I can imagine a wide variety of situations where one might want to skim this book first for topics to talk about - long car rides, extended airport waits, constrained dinner parties where one wants to stay away from discussions of politics or religion. Since reading this collection of essays, I've summarized 4 or 5 of them to start animated discussions of what discovering water on another planet might mean, how behavior might be inherited and how we make decisions about punishment. Feeling dull? ...more
Corinna Bechko
The essays were for the most part quite interesting, but they were far from varied. Perhaps 80% of this book was devoted to (human) psychology, neuroscience, and the study of diseases. The scant representation from other fields seemed out of place and lost. I had picked my copy up hoping for a broader array of disciplines and grew a bit weary of reading about people by the time I finished it. If you find humans fascinating though, this is the book for you.
Como todo buen pesimista, no poseo una opinión de la especie humana particularmente elevada. Es por ello que me gusta leer sobre ciencia, pues me muestra la cara menos pedestre de la humanidad, una cara que hasta cierto punto me lleva a tener "esperanza".

El único problema con el libro es la inconstancia en la calidad de los ensayos, pues mientras unos te muestran una perspectiva fascinante otros se quedan en meros comentarios técnicos.
Paul McNeil
A collection of fascinating essays from young scientists on their work- you get everything from the role of shame to life on one of Jupiter's moons to plant immunity to the way the universe is both finite and infinite. Not every essay was engaging or completely clear, and some were a bit too short for their subject matter, but enough were clear and interesting that I feel I can recommend this one to anyone interested.
Nikolai Joseph
Some of the essays were incredible, kept me up at night, and inspired long Wikipedia adventures. Some of the essays made me rethink the very idea of publicly funded research. The overabundance of soft science in this book made me wonder two things: a) are we no longer capable, as a society, of solving big problems? b) who picked out these stupid essays?
I listened to this as an audiobook, which i suspect is why it ended up being really hard for me to focus on. The subjects of the essays were fascinating, but when it comes to science - sometimes physically reading it on your own makes retention of the material better. But still, this was an ambitious set of essays across the gamut of studies.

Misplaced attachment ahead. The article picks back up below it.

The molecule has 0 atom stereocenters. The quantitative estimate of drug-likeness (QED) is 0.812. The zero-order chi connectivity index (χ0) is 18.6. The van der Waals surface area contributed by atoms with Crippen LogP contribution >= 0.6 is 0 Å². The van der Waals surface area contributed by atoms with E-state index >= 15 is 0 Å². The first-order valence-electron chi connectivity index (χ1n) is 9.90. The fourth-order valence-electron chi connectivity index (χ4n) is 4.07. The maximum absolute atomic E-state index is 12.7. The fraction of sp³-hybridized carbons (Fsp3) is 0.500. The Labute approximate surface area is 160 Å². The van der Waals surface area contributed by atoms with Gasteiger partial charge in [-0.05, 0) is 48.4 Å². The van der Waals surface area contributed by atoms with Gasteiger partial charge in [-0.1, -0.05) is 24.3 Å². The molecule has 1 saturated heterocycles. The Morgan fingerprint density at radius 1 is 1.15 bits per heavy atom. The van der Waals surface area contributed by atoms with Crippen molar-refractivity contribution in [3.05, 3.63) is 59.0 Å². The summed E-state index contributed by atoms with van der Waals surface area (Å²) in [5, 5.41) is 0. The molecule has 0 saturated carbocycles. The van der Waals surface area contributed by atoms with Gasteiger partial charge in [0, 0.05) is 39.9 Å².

A few essays were appealing. Others were the type where I jumped ahead to the last page to find out the results. It is not a "wealth of new and exciting ideas" as the back cover suggests. It is a book worth checking out of the library and glancing through in a couple eves or afternoon.
Dave Garnand
Wonderful little essays that point to where we are heading in understanding ourselves and our world. This are short, quick reads a la Scientific American, teasers. If you love executive summaries of fascinating topics, this is a great little read. I stress: short writings.
Chunyang Ding
It is books like these that sorta makes me want to give up on being an actual scientist and just read. But then I think about what amazing innovations these people have come up with, and I'm filled with energy to keep on researching.

Full Review:
Florin Pitea
Popular science articles from various fields. Some accessible, some.... rather difficult. Overall, it's OK to read it once. For a detailed review, please visit my blog:
Pedro Plassen
Positive side : some of the topics shake some established pre-conceptions giving that 'why... why not?' feeling
Negative side : too many essays delve on sociology/psychology/anthropology areas. Science is more than that
Kareen Boncales
Good compilation of scientific essays from various fields. I like that the essays were written by young scientists whose voices and ideas would normally be buried under the stuffy, restrictive channels of academia.
Keith Swenson
Interesting selection of essays by young scientists. Nothing particularly unexpected. It is a snapshot of research directions today. Perhaps my expectations were too high.
aPriL does feral sometimes
An interesting, science magazine style book for passing the time on a lazy afternoon. I read it this Sunday while my husband watched golf.
Jake Cooper
Decent showing with a couple 4-star essays, but this doesn't sway my position in the science-writers vs. scientists-as-writers debate.
a lot of good stuff in here: cutting edge academics, thinking about their fields in a more holistic and accessible way
Was really looking forward to this and so was very disappointed to not enjoy it at all.
Alexi Parizeau
Fascinating essays! Really enjoyed this collection!
Heinrich Souza
Imported from my LinkedIn reading list via Shelfari.